Meeting documents

Communities Scrutiny Sub-Committee (DCC)
Monday 5 September 2005

            Meeting: Communities Scrutiny Sub-Committee (County Hall, Durham - Committee Room 1a - 05/09/2005 10:00:00 AM)

                  Item: A6 Aids and Adaptations and Domicillary Care Issues


Scrutiny-Sub-Committee for Strong Healthy and Safe Communities
5 September 2005

Aids and Adaptations and Domiciliary Care Issues

Report of Acting Director of Social Care and Health

Purpose of Report

1. To provide information to Members about Aids and Adaptations and Domiciliary Care issues.


2. Representations have been received from the County Durham Service Users and Carers about the operation of Aids and Adaptations and Domiciliary Care Services.

Aids and Adaptations

3. Some of the comments received have concerned the role of different agencies in relation to certain aspects of service provision which inhibit a whole service approach for users. These include issues such as out of hours repairs to hoisting equipment, accessing bed extensions and wheelchair servicing. For instance, the Health Service continues to be responsible for wheelchairs and the County Council and District Councils have discrete responsibilities for some aspects of adaptations, but there is no effective single assessment process in place which enables one agency to undertake work on behalf of another.

4. Considerable progress has, however, been made over the past two years to improve the range and quality of services available. This includes the establishment of a multi-agency Community Equipment Board which includes service user and carer representation to address on-going concerns. There is a common approach to eligibility criteria, joint training and a new range of home independence shops to increase responsiveness to the public.

5. There are some outstanding issues that are still to be resolved. The Aids and Adaptations Scrutiny Working Group continues to monitor progress in this area and the next meeting of the working group will be held on 7 th October 2005. This will be a joint meeting with Darlington Borough Council. Of the outstanding issues that are still to be resolved, the following are noteworthy:-

  • How to increase capacity within Services to deal with the rising demands associated with an ageing population and more rapid hospital discharges.
  • Seeking multi-agency support for a fully integrated service which is based upon a pooled budget, lead commissioning and integrated providers with a single assessment service.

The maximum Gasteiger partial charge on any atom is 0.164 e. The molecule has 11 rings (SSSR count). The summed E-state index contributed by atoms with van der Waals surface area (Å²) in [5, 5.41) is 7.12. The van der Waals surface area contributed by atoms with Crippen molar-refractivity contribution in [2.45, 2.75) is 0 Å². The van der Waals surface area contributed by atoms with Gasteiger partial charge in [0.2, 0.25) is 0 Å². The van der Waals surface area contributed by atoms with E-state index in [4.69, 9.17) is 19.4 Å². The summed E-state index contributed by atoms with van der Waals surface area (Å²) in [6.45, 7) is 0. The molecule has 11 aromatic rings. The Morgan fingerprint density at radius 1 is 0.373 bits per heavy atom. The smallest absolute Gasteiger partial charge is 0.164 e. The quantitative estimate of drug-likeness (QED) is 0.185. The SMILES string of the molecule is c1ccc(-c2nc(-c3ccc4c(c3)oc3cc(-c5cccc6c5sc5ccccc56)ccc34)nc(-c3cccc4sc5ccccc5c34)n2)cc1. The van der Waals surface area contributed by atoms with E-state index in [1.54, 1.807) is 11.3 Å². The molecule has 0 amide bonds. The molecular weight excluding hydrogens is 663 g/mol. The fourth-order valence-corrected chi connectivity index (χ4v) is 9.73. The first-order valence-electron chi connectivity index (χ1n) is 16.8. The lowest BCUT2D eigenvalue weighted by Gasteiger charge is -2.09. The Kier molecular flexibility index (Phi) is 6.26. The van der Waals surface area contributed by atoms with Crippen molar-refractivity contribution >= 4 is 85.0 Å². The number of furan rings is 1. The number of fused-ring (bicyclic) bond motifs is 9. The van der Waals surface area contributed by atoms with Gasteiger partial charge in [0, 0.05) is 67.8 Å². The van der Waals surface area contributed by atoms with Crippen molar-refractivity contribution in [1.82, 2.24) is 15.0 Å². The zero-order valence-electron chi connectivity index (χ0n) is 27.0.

• Agreeing joint performance measures with partner agencies which are undergoing significant organisational change.
6. The situation is exacerbated by the current complex administrative arrangements within the County in terms of provision and responsibility for delivery. Although performance has improved, there have been concerns about backlogs in referrals for assessment and delivery of services. The question of resourcing and future pressures upon budgets will need to be considered at some point given the profile in County Durham of an ageing population and increasing numbers of people being cared for at home.

Domiciliary Care

7. Many of the issues highlighted above apply equally to domiciliary care services. Concern has been expressed about continuity of care, particularly over weekends and holidays and during times of staff sickness/staff annual leave. The natural preference of service users would be for one, or a small number of carers, attending to an individual’s personal care needs, as opposed to many carers carrying out ‘tasks’ done for them.

8. Many service providers are struggling to recruit and retain staff to provide basic services and the opportunities to achieve the quality of service demanded by service users as outlined above are limited in the current situation. Agencies do try to offer consistent inputs but the tasks have to be undertaken by the staff available to them. There is also an impact arising from the working time directive and the very nature of domiciliary care, where large numbers of services are required at specific times, stretches the availability of staff. Many of the staff from agencies who provide care at home now have to deal with very complex cases, including personal as well as domestic care, which requires a higher level of personal accountability and training. However, many of the staff providing these services receive low levels of remuneration and are becoming increasingly difficult to recruit and retain.

9. Work has been undertaken to improve overall capacity within a domiciliary care market and ensure that we monitor public satisfaction. Most surveys continue to remain positive, but we are aware that some older people are fearful that critical comments about services may result in their withdrawal and this might influence their responses in some instances. This may not be the case in the future as an increasing number of service users are now expressing their higher expectations about service provision to us. Current standards may not, therefore, be acceptable in the future.

10. The question of performance of domiciliary care services is not simply a local issue. There have been a number of national investigations which have highlighted issues such as lack of regulation, poor standards of personal hygiene, diminishing time allocations and a lack of flexibility in service provision. A number of improvements have been made to our services in the past three years including setting clear standards for providers, establishing a preferred provider system so we can better manage the market and develop quality standards, routinely surveying customer views and engaging service users in key planning groups so as to better shape service provision.


11. This report is for the information of members.
Contact: John Thornberry Tel: 0191 383 4619


 Aids and Adaptations pdf.pdf